The allowance of the appeal by the court while in session and acting judicially at the term in which the decree was rendered, constituted a valid appeal, of which the appellee was bound in law to take notice. The docketing of the cause in time perfected the jurisdiction of this court. The giving of the bond was not essential to the taking, though it was to the due prosecution, of the appeal. It was furnished and accepted in this case before the cause was docketed here. Had this not been done we would have given the appellants leave to supply the omission before dismissing the appeal. All this was decided, on full consideration, in Peugh v. Davis, 110 U. S. 227; S. C. 4 SUP. CT. REP. 17.


It has also been decided that if an appeal was allowed in open court during the term in which the decree was rendered, a citation was required, as matter of procedure, if the security was not furnished until after the term; but in Railroad Co. v. Blair, 100 U. S. 662, it was said: 'Still an appeal, otherwise regular, would not probably be dismissed absolutely for want of a citation, if it appeared, by clear and unmistakable evidence, outside of the record, that the allowance w § made in open court at the proper term, and that the appellee had actual notice of what had been done.'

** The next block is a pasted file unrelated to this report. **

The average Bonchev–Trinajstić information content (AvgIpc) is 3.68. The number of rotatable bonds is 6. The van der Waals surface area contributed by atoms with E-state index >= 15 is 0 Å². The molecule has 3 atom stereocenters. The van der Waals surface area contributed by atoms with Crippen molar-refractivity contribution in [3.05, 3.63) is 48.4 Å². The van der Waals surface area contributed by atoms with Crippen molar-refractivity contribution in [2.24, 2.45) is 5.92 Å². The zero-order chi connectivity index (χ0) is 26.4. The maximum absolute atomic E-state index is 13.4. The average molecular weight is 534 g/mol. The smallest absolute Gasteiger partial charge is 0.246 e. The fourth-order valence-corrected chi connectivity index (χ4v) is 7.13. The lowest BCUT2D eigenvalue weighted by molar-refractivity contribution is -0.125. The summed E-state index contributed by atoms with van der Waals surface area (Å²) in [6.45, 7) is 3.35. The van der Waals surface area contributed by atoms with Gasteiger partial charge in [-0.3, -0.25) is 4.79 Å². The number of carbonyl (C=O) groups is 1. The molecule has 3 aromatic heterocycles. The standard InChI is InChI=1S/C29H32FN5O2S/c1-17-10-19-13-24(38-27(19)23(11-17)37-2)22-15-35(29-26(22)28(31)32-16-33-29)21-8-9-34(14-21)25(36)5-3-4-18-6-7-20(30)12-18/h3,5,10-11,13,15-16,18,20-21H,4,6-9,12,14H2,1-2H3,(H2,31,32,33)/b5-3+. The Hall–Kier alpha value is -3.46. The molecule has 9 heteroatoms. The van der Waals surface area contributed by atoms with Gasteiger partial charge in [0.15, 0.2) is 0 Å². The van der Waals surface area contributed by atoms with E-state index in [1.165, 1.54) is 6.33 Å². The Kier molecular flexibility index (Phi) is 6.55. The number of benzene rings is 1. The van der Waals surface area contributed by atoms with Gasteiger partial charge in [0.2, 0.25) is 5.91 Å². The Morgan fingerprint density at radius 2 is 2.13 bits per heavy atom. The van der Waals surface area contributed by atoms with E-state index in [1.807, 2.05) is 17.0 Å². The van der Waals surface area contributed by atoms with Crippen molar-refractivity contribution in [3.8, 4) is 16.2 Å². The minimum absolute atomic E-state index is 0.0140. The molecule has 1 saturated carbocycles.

The citation is intended as notice to the appellee that an appeal has been taken and will be duly prosecuted. No special form is prescribed. The purpose is notice, so that the appellee may appear and be heard. The judicial allowance of an appeal in open court at the term in which the decree has been rendered is sufficient notice of the taking of an appeal. Security is only for the due prosecution of the appeal. The citation, if security is taken out of court, or after the term, is only necessary to show that the appeal which was allowed in term has not been abandoned by the failure to furnish the security before the adjournment. It is not jurisdictional. Its only purpose is notice. If by accident it has been omitted, a motion to dismiss an appeal allowed in open court, and at the proper term, will never be granted until an opportunity to give the requisite notice has been furnished, and this, whether the motion was made after the expiration of two years from the rendition of the decree or before. Here, before the cause came on for final hearing, notice was given the appellee, by order of the court, that the appeal taken in open court was being prosecuted, and that a reargument at an appointed time was desired. In response to this notice the appellee declined to appear, not because he had not been served with a citation, but because no appeal had been perfected. Had he complained of a want of citation, the omission might have been supplied if, on consideration, it should have been deemed necessary. But the order which was served on him to appear and argue the cause if he saw fit was of itself the legal equivalent of a citation for all the purposes of this appeal.


The motions are denied.